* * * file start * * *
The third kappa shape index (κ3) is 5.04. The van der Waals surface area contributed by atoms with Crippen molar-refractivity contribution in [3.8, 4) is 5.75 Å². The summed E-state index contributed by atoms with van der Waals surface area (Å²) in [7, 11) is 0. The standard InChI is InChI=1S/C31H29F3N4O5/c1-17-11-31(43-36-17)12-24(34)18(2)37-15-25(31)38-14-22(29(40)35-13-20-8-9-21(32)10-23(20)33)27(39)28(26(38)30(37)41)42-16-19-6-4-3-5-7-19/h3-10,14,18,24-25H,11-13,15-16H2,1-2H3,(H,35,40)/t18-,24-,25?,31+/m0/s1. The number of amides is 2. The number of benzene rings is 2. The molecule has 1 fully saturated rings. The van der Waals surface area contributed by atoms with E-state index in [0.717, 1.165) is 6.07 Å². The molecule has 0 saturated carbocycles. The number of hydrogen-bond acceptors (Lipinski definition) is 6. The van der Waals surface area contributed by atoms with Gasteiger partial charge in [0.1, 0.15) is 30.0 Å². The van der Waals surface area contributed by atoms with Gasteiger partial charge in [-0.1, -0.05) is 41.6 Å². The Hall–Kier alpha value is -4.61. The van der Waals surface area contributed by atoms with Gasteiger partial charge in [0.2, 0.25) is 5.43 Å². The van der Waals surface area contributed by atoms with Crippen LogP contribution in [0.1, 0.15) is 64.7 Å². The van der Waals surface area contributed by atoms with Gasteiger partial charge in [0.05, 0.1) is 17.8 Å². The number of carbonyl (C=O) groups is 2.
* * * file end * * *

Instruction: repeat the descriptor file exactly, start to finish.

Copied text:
The third kappa shape index (κ3) is 5.04. The van der Waals surface area contributed by atoms with Crippen molar-refractivity contribution in [3.8, 4) is 5.75 Å². The summed E-state index contributed by atoms with van der Waals surface area (Å²) in [7, 11) is 0. The standard InChI is InChI=1S/C31H29F3N4O5/c1-17-11-31(43-36-17)12-24(34)18(2)37-15-25(31)38-14-22(29(40)35-13-20-8-9-21(32)10-23(20)33)27(39)28(26(38)30(37)41)42-16-19-6-4-3-5-7-19/h3-10,14,18,24-25H,11-13,15-16H2,1-2H3,(H,35,40)/t18-,24-,25?,31+/m0/s1. The number of amides is 2. The number of benzene rings is 2. The molecule has 1 fully saturated rings. The van der Waals surface area contributed by atoms with E-state index in [0.717, 1.165) is 6.07 Å². The molecule has 0 saturated carbocycles. The number of hydrogen-bond acceptors (Lipinski definition) is 6. The van der Waals surface area contributed by atoms with Gasteiger partial charge in [0.1, 0.15) is 30.0 Å². The van der Waals surface area contributed by atoms with Gasteiger partial charge in [-0.1, -0.05) is 41.6 Å². The Hall–Kier alpha value is -4.61. The van der Waals surface area contributed by atoms with Gasteiger partial charge in [0.2, 0.25) is 5.43 Å². The van der Waals surface area contributed by atoms with Crippen LogP contribution in [0.1, 0.15) is 64.7 Å². The van der Waals surface area contributed by atoms with Gasteiger partial charge in [0.05, 0.1) is 17.8 Å². The number of carbonyl (C=O) groups is 2.